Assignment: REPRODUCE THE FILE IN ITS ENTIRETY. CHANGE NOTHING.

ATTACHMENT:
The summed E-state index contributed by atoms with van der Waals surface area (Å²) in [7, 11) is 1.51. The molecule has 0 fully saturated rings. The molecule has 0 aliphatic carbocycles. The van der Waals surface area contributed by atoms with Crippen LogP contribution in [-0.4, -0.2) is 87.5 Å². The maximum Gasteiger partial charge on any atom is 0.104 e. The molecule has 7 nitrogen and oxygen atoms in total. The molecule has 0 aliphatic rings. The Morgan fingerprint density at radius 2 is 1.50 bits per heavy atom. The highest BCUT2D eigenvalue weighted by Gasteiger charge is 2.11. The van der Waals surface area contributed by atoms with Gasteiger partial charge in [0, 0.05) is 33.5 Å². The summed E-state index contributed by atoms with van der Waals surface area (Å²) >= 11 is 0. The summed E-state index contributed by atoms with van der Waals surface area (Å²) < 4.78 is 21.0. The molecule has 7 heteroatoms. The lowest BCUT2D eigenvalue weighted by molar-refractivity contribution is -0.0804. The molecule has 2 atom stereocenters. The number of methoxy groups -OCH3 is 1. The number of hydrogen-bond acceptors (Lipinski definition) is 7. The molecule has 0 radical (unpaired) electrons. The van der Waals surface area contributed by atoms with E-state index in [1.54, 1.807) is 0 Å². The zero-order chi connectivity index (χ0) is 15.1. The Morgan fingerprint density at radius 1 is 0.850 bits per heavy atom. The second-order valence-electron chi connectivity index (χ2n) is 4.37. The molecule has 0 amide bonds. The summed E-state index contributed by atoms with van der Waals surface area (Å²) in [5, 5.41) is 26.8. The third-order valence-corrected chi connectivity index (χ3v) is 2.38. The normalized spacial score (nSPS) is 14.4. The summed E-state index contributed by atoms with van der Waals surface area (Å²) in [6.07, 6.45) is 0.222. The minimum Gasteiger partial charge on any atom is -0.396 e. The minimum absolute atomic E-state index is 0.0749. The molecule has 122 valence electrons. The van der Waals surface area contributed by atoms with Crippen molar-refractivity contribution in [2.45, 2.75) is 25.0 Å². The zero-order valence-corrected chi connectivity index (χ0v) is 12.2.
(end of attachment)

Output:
The summed E-state index contributed by atoms with van der Waals surface area (Å²) in [7, 11) is 1.51. The molecule has 0 fully saturated rings. The molecule has 0 aliphatic carbocycles. The van der Waals surface area contributed by atoms with Crippen LogP contribution in [-0.4, -0.2) is 87.5 Å². The maximum Gasteiger partial charge on any atom is 0.104 e. The molecule has 7 nitrogen and oxygen atoms in total. The molecule has 0 aliphatic rings. The Morgan fingerprint density at radius 2 is 1.50 bits per heavy atom. The highest BCUT2D eigenvalue weighted by Gasteiger charge is 2.11. The van der Waals surface area contributed by atoms with Gasteiger partial charge in [0, 0.05) is 33.5 Å². The summed E-state index contributed by atoms with van der Waals surface area (Å²) >= 11 is 0. The summed E-state index contributed by atoms with van der Waals surface area (Å²) < 4.78 is 21.0. The molecule has 7 heteroatoms. The lowest BCUT2D eigenvalue weighted by molar-refractivity contribution is -0.0804. The molecule has 2 atom stereocenters. The number of methoxy groups -OCH3 is 1. The number of hydrogen-bond acceptors (Lipinski definition) is 7. The molecule has 0 radical (unpaired) electrons. The van der Waals surface area contributed by atoms with E-state index in [1.54, 1.807) is 0 Å². The zero-order chi connectivity index (χ0) is 15.1. The Morgan fingerprint density at radius 1 is 0.850 bits per heavy atom. The second-order valence-electron chi connectivity index (χ2n) is 4.37. The molecule has 0 amide bonds. The summed E-state index contributed by atoms with van der Waals surface area (Å²) in [5, 5.41) is 26.8. The third-order valence-corrected chi connectivity index (χ3v) is 2.38. The normalized spacial score (nSPS) is 14.4. The summed E-state index contributed by atoms with van der Waals surface area (Å²) in [6.07, 6.45) is 0.222. The minimum Gasteiger partial charge on any atom is -0.396 e. The minimum absolute atomic E-state index is 0.0749. The molecule has 122 valence electrons. The van der Waals surface area contributed by atoms with Crippen molar-refractivity contribution in [2.45, 2.75) is 25.0 Å². The zero-order valence-corrected chi connectivity index (χ0v) is 12.2.